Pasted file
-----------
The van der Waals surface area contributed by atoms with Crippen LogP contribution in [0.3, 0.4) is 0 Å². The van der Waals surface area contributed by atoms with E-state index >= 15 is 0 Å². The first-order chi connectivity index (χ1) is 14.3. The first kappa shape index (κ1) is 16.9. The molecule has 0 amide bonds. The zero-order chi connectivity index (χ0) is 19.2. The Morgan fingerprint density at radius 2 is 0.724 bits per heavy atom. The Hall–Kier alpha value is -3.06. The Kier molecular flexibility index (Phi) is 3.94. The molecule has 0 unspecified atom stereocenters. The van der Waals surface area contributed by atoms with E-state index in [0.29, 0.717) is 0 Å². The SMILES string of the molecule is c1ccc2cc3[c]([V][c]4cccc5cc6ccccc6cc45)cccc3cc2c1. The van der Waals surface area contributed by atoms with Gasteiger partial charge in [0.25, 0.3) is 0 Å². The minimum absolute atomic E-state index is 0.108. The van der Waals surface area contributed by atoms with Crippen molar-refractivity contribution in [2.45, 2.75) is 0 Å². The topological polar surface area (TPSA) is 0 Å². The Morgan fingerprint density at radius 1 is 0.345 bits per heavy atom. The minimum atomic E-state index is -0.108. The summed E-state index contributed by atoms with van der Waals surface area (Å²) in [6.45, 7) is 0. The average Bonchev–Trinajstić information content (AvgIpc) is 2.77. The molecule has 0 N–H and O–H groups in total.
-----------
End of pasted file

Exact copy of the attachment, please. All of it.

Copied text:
The van der Waals surface area contributed by atoms with Crippen LogP contribution in [0.3, 0.4) is 0 Å². The van der Waals surface area contributed by atoms with E-state index >= 15 is 0 Å². The first-order chi connectivity index (χ1) is 14.3. The first kappa shape index (κ1) is 16.9. The molecule has 0 amide bonds. The zero-order chi connectivity index (χ0) is 19.2. The Morgan fingerprint density at radius 2 is 0.724 bits per heavy atom. The Hall–Kier alpha value is -3.06. The Kier molecular flexibility index (Phi) is 3.94. The molecule has 0 unspecified atom stereocenters. The van der Waals surface area contributed by atoms with E-state index in [0.29, 0.717) is 0 Å². The SMILES string of the molecule is c1ccc2cc3[c]([V][c]4cccc5cc6ccccc6cc45)cccc3cc2c1. The van der Waals surface area contributed by atoms with Gasteiger partial charge in [0.25, 0.3) is 0 Å². The minimum absolute atomic E-state index is 0.108. The van der Waals surface area contributed by atoms with Crippen molar-refractivity contribution in [2.45, 2.75) is 0 Å². The topological polar surface area (TPSA) is 0 Å². The Morgan fingerprint density at radius 1 is 0.345 bits per heavy atom. The minimum atomic E-state index is -0.108. The summed E-state index contributed by atoms with van der Waals surface area (Å²) in [6.45, 7) is 0. The average Bonchev–Trinajstić information content (AvgIpc) is 2.77. The molecule has 0 N–H and O–H groups in total.